Growth dynamics of E. coli in the presence of cell wall-targeting antibiotics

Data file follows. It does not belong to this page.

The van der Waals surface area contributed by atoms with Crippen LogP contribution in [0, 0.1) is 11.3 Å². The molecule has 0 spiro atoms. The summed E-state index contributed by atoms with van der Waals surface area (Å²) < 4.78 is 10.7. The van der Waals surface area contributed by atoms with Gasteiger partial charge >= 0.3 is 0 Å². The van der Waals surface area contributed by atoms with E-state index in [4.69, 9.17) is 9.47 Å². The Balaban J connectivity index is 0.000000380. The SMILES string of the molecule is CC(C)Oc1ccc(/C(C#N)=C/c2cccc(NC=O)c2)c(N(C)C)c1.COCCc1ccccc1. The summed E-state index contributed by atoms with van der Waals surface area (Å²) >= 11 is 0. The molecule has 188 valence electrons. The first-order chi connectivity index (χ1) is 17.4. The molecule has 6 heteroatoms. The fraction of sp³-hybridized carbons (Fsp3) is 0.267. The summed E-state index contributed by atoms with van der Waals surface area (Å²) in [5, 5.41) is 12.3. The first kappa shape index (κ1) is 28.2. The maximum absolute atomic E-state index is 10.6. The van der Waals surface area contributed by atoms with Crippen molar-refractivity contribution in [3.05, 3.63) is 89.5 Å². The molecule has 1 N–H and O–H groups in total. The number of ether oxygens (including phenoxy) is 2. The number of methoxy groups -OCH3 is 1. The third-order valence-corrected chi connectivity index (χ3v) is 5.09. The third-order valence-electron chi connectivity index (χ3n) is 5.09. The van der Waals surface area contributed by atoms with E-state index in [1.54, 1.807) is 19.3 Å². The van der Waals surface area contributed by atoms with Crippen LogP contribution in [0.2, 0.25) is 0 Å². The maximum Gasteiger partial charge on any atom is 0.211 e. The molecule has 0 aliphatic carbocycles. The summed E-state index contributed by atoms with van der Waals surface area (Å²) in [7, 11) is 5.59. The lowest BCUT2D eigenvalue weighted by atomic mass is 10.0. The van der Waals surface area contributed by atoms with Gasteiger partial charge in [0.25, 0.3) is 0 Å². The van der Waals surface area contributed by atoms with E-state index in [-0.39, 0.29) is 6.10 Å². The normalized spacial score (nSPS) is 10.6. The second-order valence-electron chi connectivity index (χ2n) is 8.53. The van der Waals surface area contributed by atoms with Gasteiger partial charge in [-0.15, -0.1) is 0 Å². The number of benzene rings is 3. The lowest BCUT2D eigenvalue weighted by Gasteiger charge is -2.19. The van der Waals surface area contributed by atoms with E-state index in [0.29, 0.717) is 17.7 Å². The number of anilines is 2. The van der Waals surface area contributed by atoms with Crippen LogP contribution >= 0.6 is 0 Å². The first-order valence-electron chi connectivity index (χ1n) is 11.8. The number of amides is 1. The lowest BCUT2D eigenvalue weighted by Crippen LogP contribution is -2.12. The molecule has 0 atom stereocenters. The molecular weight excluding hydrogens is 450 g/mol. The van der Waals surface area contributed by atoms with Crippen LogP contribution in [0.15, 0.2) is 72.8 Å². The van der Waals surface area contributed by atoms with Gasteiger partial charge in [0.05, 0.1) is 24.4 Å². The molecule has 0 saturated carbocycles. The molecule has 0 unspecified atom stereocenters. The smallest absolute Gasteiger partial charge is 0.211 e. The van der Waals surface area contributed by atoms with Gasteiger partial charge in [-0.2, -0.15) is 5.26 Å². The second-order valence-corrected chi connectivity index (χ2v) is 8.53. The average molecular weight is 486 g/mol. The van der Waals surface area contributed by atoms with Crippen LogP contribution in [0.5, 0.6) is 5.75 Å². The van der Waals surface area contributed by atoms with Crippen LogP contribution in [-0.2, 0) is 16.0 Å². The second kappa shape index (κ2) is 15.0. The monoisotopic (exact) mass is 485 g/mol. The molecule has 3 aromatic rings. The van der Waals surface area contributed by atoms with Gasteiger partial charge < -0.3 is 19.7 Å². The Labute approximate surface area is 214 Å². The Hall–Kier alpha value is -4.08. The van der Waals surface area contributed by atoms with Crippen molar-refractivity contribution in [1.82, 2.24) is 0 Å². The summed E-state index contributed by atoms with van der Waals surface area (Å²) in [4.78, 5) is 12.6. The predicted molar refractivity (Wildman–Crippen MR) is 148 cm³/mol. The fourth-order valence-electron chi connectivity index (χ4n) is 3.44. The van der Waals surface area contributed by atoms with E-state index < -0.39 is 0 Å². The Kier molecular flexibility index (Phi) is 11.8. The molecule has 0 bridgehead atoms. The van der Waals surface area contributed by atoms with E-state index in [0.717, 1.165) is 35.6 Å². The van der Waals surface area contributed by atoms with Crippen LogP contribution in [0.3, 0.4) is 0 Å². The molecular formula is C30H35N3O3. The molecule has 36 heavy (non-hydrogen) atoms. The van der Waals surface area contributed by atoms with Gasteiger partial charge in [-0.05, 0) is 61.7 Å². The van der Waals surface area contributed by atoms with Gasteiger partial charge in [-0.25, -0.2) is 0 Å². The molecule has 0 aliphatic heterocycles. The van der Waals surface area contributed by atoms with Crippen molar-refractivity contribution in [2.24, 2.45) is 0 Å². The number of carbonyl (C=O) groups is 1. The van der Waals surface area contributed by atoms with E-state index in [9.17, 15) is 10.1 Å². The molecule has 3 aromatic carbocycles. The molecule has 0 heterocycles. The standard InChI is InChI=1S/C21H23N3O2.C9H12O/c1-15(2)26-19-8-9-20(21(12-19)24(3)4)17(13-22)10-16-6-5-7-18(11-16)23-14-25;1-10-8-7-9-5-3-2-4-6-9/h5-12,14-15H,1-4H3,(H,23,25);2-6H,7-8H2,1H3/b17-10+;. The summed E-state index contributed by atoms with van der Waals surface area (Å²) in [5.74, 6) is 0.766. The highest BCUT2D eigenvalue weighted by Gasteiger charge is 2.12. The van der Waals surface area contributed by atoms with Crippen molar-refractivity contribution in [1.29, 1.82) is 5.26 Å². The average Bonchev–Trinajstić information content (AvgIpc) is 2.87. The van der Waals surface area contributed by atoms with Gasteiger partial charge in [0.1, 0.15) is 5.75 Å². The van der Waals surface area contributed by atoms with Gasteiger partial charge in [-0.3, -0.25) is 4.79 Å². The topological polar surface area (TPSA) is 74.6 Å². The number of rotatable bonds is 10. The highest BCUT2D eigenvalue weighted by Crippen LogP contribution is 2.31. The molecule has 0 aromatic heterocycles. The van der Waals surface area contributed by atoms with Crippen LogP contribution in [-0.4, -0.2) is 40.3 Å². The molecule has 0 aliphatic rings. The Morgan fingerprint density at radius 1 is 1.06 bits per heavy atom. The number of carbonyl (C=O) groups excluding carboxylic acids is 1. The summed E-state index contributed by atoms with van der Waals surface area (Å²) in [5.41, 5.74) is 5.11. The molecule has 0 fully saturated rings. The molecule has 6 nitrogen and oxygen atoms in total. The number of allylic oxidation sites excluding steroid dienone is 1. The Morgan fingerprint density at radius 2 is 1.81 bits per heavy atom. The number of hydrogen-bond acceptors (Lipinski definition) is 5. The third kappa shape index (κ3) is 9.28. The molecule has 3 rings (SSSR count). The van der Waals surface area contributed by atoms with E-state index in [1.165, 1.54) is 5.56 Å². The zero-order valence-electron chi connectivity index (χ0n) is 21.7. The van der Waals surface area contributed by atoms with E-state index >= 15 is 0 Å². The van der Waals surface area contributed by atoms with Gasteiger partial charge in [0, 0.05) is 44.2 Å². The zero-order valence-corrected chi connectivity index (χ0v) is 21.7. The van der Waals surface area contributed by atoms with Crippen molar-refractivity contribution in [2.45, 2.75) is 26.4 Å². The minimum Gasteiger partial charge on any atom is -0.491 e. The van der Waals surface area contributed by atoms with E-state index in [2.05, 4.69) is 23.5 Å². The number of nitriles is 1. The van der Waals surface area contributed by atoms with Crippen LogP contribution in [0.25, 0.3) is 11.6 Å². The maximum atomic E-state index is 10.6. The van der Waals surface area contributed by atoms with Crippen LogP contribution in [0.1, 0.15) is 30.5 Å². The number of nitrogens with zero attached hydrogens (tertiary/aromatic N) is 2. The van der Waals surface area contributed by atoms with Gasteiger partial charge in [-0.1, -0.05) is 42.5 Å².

This thesis investigates the growth dynamics of Escherichia coli bacteria in the presence of cell wall-targeting antibiotics, using experiments and mathematical modelling in order to understand quantitatively how these antibiotics interact with growing bacterial cells. In the experiments E. coli were grown in various growth media (which result in different growth rates), with a range of antibiotic concentrations. Measurements of optical density and viable colony counts revealed complex growth medium-dependent inhibition dynamics for the different antibiotics, contrary to the “standard” picture that cell wall-targeting antibiotics are more effective against fast growing bacteria. Complementary microscopy analysis suggested a strong correlation between the antibiotic mechanism of action and changes in cell morphology, and consequently the population’s inhibition dynamics. To link the mechanism of antibiotic action to bacterial population dynamics, a mathematical model is presented, guided by the experiments. The model is able to reproduce the inhibition dynamics and morphological changes observed in the presence of mecillinam and aztreonam. The model’s robustness and generality is tested by applying it to other growth conditions, to other antibiotics such as fosfomycin, and to combinations of antibiotics. The model performs very well, capturing many of the inhibition dynamics and morphology changes as observed experimentally, as well as testing different hypotheses for the mechanism triggering division in E. coli. In summary this thesis presents a unified experimental and theoretical approach to understanding the effects of cell wall-targeting antibiotics on growing bacterial cells.